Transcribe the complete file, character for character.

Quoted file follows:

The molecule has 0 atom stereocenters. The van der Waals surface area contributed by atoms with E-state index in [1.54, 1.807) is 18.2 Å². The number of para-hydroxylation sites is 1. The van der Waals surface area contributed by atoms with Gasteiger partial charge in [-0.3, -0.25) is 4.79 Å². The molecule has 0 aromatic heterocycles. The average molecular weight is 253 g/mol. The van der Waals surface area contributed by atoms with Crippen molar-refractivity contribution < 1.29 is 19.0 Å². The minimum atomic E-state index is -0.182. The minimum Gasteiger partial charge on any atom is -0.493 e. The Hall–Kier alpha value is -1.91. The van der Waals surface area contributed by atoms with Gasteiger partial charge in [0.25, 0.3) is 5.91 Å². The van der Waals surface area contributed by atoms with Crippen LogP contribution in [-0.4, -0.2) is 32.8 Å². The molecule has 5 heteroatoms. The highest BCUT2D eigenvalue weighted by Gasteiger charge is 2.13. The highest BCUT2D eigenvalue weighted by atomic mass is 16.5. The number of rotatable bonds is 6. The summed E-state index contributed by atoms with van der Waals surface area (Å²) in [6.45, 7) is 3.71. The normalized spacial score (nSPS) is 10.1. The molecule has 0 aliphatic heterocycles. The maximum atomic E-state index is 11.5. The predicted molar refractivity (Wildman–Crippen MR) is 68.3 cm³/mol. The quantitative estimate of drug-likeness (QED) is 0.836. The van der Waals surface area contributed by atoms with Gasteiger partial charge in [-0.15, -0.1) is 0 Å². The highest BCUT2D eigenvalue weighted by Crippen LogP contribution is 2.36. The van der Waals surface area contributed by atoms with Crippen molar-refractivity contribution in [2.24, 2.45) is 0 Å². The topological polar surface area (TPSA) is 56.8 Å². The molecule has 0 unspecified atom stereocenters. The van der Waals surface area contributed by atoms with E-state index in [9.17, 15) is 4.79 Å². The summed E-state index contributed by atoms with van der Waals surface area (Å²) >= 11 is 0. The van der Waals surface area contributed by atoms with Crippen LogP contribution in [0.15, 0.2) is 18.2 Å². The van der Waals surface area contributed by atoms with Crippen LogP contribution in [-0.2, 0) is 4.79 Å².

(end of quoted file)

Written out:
The molecule has 0 atom stereocenters. The van der Waals surface area contributed by atoms with E-state index in [1.54, 1.807) is 18.2 Å². The number of para-hydroxylation sites is 1. The van der Waals surface area contributed by atoms with Gasteiger partial charge in [-0.3, -0.25) is 4.79 Å². The molecule has 0 aromatic heterocycles. The average molecular weight is 253 g/mol. The van der Waals surface area contributed by atoms with Crippen molar-refractivity contribution < 1.29 is 19.0 Å². The minimum atomic E-state index is -0.182. The minimum Gasteiger partial charge on any atom is -0.493 e. The Hall–Kier alpha value is -1.91. The van der Waals surface area contributed by atoms with Gasteiger partial charge in [0.25, 0.3) is 5.91 Å². The van der Waals surface area contributed by atoms with Crippen LogP contribution in [-0.4, -0.2) is 32.8 Å². The molecule has 5 heteroatoms. The highest BCUT2D eigenvalue weighted by Gasteiger charge is 2.13. The highest BCUT2D eigenvalue weighted by atomic mass is 16.5. The number of rotatable bonds is 6. The summed E-state index contributed by atoms with van der Waals surface area (Å²) in [6.45, 7) is 3.71. The normalized spacial score (nSPS) is 10.1. The molecule has 0 aliphatic heterocycles. The maximum atomic E-state index is 11.5. The predicted molar refractivity (Wildman–Crippen MR) is 68.3 cm³/mol. The quantitative estimate of drug-likeness (QED) is 0.836. The van der Waals surface area contributed by atoms with Gasteiger partial charge in [-0.15, -0.1) is 0 Å². The highest BCUT2D eigenvalue weighted by Crippen LogP contribution is 2.36. The van der Waals surface area contributed by atoms with Crippen molar-refractivity contribution in [2.24, 2.45) is 0 Å². The topological polar surface area (TPSA) is 56.8 Å². The molecule has 0 unspecified atom stereocenters. The van der Waals surface area contributed by atoms with E-state index in [9.17, 15) is 4.79 Å². The summed E-state index contributed by atoms with van der Waals surface area (Å²) >= 11 is 0. The van der Waals surface area contributed by atoms with Crippen LogP contribution in [0.15, 0.2) is 18.2 Å². The van der Waals surface area contributed by atoms with Crippen LogP contribution in [-0.2, 0) is 4.79 Å².